Roundup: Virtual Instruments
THE FIRST virtual instrument I ever saw played back one, and
sometimes two, voices on a Mac with about 200ms latency. We’ve
come a long way, baby . . . between multicore processors, 64-bit
operating systems, and some brilliant programming, we now have
software instruments whose capabilities not only rival—but in many
cases exceed—what had been available in hardware.
Whether you want a sampler with virtually unlimited memory,
spot-on emulation of analog subtractive synthesis, re-creations of
classic synths, or instruments with capabilities that never existed
before, virtual instruments fill those needs—and then some. Lines
are blurring, too; it’s getting harder and harder to differentiate
between sound libraries and virtual instruments (see the sound
library “Roundup” in our March 2013 issue).
The end result is a cornucopia of sonic options, all for
considerably less than the price of a single hardware synthesizer.
Ready to find out what’s hot in synth-land? So were we . . . and here’s
what we found.
|Komplete 9 is the latest version of “the best of Native Instruments,” yet the price remains the same as Komplete 8.|
$559 KOMPLETE 9
($1,099 KOMPLETE 9 ULTIMATE)
We reviewed Komplete 8 Ultimate in the June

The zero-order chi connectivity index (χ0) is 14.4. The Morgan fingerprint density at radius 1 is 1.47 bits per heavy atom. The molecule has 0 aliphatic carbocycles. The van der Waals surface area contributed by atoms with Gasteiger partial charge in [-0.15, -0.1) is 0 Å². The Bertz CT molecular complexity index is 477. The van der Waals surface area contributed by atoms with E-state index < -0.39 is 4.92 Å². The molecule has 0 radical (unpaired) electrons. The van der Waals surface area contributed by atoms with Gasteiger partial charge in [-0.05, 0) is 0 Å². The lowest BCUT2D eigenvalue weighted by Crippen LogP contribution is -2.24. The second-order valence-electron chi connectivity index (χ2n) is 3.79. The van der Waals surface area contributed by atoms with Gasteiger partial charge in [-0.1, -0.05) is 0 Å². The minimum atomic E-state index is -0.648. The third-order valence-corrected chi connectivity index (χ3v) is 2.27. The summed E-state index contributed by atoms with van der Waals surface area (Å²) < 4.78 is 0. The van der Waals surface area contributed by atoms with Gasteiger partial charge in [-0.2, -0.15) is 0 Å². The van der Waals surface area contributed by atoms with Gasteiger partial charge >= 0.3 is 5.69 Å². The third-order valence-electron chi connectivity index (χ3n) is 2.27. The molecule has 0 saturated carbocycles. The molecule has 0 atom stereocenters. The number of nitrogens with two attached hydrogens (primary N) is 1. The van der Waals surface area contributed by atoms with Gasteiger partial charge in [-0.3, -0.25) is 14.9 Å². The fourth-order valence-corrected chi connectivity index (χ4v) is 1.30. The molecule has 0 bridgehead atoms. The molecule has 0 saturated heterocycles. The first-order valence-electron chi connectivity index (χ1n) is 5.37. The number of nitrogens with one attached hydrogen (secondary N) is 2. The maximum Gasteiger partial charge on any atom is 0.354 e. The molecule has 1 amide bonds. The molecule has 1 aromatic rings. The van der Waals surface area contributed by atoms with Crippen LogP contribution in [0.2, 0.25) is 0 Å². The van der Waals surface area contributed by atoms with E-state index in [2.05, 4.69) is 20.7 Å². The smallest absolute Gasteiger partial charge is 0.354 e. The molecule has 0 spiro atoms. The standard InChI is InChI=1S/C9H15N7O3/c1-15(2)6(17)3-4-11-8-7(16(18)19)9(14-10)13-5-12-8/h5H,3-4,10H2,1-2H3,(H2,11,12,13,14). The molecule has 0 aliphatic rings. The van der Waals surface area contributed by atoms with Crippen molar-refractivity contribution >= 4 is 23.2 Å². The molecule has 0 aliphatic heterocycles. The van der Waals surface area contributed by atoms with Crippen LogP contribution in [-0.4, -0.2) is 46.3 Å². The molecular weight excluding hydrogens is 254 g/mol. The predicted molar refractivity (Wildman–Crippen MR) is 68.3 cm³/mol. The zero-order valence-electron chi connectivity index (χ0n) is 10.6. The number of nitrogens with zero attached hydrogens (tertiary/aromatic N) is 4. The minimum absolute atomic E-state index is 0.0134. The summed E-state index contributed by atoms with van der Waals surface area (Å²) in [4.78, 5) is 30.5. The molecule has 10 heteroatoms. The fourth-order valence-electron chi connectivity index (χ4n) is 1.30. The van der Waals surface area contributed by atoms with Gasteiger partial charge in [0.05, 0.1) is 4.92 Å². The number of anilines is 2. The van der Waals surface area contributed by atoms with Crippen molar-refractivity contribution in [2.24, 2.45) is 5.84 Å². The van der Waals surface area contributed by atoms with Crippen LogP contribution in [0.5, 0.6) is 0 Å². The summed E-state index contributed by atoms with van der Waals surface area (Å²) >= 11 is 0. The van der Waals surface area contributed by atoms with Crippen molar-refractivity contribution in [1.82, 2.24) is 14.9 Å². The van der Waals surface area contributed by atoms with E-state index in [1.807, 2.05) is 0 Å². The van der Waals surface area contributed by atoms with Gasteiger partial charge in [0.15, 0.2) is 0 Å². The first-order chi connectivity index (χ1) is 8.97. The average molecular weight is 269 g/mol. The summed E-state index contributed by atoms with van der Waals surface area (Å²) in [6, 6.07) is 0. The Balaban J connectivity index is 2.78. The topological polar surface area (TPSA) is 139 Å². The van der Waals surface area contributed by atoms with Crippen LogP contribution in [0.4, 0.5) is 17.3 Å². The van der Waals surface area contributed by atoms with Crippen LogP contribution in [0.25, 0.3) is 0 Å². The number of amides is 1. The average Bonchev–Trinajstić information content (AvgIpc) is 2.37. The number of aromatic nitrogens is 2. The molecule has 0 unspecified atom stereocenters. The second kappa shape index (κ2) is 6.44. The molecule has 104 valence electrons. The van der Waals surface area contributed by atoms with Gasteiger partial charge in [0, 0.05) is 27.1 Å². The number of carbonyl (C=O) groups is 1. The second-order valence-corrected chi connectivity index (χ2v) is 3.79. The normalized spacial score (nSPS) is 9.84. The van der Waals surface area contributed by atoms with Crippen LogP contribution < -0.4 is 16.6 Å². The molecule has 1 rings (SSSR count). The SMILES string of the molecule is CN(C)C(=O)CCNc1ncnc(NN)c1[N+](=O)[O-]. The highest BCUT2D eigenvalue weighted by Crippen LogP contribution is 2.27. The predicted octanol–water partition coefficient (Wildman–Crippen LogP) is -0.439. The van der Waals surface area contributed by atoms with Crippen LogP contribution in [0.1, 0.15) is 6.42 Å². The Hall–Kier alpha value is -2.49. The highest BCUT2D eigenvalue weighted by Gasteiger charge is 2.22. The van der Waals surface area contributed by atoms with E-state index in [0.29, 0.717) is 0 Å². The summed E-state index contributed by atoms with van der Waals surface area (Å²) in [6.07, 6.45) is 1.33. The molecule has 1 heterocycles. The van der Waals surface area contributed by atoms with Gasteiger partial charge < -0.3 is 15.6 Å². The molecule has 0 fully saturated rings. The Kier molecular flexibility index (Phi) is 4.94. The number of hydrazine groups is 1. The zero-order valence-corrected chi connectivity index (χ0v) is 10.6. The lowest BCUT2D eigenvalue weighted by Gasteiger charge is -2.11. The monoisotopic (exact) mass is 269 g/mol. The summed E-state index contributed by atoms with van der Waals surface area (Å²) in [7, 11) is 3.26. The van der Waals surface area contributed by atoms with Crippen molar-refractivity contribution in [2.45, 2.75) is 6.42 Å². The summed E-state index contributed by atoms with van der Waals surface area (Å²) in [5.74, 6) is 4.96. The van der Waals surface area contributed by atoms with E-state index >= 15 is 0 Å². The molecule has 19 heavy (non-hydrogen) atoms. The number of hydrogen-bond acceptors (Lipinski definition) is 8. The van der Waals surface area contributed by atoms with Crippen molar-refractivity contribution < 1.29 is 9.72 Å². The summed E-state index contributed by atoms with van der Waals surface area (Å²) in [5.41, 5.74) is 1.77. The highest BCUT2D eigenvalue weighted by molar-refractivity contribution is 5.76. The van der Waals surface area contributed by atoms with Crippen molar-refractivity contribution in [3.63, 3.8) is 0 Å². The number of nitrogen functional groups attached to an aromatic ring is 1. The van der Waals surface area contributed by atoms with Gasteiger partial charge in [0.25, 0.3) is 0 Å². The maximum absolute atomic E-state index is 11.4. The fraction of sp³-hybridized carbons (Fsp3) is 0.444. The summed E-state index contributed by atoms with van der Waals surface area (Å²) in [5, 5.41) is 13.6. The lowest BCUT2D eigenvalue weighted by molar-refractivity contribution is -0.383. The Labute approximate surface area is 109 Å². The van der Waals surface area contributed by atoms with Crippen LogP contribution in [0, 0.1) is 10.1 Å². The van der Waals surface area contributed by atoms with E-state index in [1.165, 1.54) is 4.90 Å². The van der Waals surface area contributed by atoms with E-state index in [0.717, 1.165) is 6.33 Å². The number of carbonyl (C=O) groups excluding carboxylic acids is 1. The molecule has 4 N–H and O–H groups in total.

2012 issue, and if you were paying attention,
you’ll remember how impressed I was with
what I called “the mother of all plug-ins.” This
time around, we’ll look at Komplete 9 (K9)—
the “budget” version of Komplete 9 Ultimate.
Overview Compared to Komplete 8, Battery
is now at Version 4 and offers an expanded
library; the new Reaktor-hosted Monark is a
Minimoog-style mono subtractive synth with a
rich sound; and the Solid Series (SSL emulations)
plug-ins—which now include features like
sidechaining and parallel compression—don’t
necessarily need Guitar Rig Pro as a host. The
Giant piano and Session Strings Kontakt libraries
are also included. While those additions aren’t
earth-shaking, they’re definitely useful, and the
reasonble update price will likely induce many
Komplete 8 owners to upgrade.
You’ll need to decide whether the Ultimate
version offers enough extras to justify costing
about twice the price; NI makes that task
easier with the comparison chart at www.native-instruments.com/en/products/komplete/bundles/komplete-9/k9-vs-k9u/.
The standard version has fewer Kontakt
libraries: much less cinematic content (no
Heavyocity products, and only Session Strings),
three Kontakt drum libraries instead of nine,
fewer basses, and no Alicia’s Keys virtual